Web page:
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fig-5: Mean daily intake of the three nutrients, high carbohydrate diet (HCD), high protein diet (HPD) and high fat diet (HFD) by the three groups of mice during days (A) 1–3 and (B) 10–14 of diet choice.Standard error bars are shown. Bars with common letters show no significant difference between the groups for each diet category.

Mentions: The different amounts of each diet consumed (high protein, high fat or high carbohydrate) over either the first 1–3 days or the last 5 days of diet choice were compared. In all groups, the high fat diet was preferred above the high carbohydrate diet and least preferred was the high protein diet (Fig. 5). Both groups of animals that had been on food restriction had a significantly greater intake of high carbohydrate diet than controls over the first 3 days (ANOVA F2,27 = 5.19, P = 0.012; Fig. 5A). In addition, the gorgers also had a significantly greater intake of high protein diet than both non-gorgers and controls (ANOVA F2,27 = 3.70, P = 0.038). High fat diet consumption didn’t differ between the groups. The amount of energy consumed for each of the three macronutrients across all 3 diets was calculated (Table 2). The restricted mice did consume more carbohydrate when combining all 3 diets than the controls while only the gorging mice increased their intake of protein. By the end of the diet choice period, the intakes of each diet had normalised to the levels of the controls (Fig. 5B).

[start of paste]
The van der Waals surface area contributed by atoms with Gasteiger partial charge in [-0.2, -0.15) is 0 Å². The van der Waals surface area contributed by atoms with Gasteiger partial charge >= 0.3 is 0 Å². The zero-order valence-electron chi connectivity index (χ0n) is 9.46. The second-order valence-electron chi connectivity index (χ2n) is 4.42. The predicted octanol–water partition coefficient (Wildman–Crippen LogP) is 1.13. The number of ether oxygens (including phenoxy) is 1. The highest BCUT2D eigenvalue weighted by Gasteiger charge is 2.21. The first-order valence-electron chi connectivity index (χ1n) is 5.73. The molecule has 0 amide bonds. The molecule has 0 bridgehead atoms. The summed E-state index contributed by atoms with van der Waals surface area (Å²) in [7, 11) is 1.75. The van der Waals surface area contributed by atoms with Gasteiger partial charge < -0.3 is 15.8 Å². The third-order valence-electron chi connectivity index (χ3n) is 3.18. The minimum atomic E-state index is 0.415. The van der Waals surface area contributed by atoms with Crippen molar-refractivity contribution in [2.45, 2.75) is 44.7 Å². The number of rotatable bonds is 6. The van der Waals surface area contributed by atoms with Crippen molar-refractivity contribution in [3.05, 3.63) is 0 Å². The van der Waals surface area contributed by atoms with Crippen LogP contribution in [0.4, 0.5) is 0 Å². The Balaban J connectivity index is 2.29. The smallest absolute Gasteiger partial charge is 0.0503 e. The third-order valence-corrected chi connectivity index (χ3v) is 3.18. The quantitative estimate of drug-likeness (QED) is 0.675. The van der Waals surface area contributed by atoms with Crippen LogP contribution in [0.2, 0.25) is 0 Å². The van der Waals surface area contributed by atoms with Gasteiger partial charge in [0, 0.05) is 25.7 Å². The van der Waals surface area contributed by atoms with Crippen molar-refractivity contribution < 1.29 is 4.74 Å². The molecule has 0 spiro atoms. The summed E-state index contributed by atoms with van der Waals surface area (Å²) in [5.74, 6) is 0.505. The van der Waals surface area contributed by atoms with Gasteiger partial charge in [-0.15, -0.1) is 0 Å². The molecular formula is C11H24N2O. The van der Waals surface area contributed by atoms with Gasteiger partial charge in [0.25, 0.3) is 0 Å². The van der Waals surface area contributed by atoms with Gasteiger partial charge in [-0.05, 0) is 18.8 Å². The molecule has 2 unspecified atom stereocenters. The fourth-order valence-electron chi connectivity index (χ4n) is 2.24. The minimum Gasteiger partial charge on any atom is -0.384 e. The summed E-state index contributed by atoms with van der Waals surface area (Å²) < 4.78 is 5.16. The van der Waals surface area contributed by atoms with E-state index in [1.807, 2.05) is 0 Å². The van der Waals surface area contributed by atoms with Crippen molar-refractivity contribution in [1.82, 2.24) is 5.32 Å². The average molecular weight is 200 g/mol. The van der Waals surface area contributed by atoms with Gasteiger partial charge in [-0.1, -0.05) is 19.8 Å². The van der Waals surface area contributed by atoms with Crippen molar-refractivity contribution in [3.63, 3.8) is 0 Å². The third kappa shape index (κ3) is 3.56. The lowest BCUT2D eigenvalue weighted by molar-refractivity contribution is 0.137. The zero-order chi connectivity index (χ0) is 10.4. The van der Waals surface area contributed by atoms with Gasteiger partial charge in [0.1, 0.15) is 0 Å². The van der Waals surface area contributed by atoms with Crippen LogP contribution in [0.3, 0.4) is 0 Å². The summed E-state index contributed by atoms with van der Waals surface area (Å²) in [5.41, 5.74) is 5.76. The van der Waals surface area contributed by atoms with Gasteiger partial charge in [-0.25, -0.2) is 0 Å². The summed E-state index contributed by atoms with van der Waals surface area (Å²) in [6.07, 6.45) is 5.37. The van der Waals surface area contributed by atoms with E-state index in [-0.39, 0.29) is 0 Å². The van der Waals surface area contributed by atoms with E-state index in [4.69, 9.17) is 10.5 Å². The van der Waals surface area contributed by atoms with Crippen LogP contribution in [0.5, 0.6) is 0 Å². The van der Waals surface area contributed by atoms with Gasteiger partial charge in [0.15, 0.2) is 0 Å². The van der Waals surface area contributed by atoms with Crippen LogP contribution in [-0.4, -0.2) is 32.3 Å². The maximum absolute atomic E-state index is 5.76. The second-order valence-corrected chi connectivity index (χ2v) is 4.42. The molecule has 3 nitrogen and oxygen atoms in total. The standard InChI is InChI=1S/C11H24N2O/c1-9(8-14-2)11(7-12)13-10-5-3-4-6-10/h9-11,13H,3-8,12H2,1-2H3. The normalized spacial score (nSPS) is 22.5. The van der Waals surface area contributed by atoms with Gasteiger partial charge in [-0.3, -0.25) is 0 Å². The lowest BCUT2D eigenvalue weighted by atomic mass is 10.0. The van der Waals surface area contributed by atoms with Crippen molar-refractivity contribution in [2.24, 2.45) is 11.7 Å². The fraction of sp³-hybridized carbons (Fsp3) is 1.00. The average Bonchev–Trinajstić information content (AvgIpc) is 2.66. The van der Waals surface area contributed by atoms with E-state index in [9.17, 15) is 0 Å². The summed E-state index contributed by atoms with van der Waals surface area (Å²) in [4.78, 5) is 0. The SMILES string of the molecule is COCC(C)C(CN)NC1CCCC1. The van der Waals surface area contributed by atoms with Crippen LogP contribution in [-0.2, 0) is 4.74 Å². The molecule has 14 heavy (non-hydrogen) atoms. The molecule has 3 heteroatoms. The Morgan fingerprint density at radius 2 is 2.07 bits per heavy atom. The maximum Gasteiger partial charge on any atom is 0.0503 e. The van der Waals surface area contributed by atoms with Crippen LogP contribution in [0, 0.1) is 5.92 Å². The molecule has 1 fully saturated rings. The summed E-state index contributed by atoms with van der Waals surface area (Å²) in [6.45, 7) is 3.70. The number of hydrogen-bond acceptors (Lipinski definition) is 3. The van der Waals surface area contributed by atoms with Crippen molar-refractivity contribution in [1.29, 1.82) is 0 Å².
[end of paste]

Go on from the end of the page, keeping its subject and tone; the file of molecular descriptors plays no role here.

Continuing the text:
Mice that gorged during dietary restriction increased foraging related behaviors and differed in their macronutrient preference when released from restriction.

Hambly C, Speakman JR - PeerJ (2015)

Mean daily intake of the three nutrients, high carbohydrate diet (HCD), high protein diet (HPD) and high fat diet (HFD) by the three groups of mice during days (A) 1–3 and (B) 10–14 of diet choice.Standard error bars are shown. Bars with common letters show no significant difference between the groups for each diet category.
© Copyright Policy - open-access
Related In: Results  -  Collection

License
Show All Figures
getmorefigures.php?uid=PMC4493644&req=5

fig-5: Mean daily intake of the three nutrients, high carbohydrate diet (HCD), high protein diet (HPD) and high fat diet (HFD) by the three groups of mice during days (A) 1–3 and (B) 10–14 of diet choice.Standard error bars are shown. Bars with common letters show no significant difference between the groups for each diet category.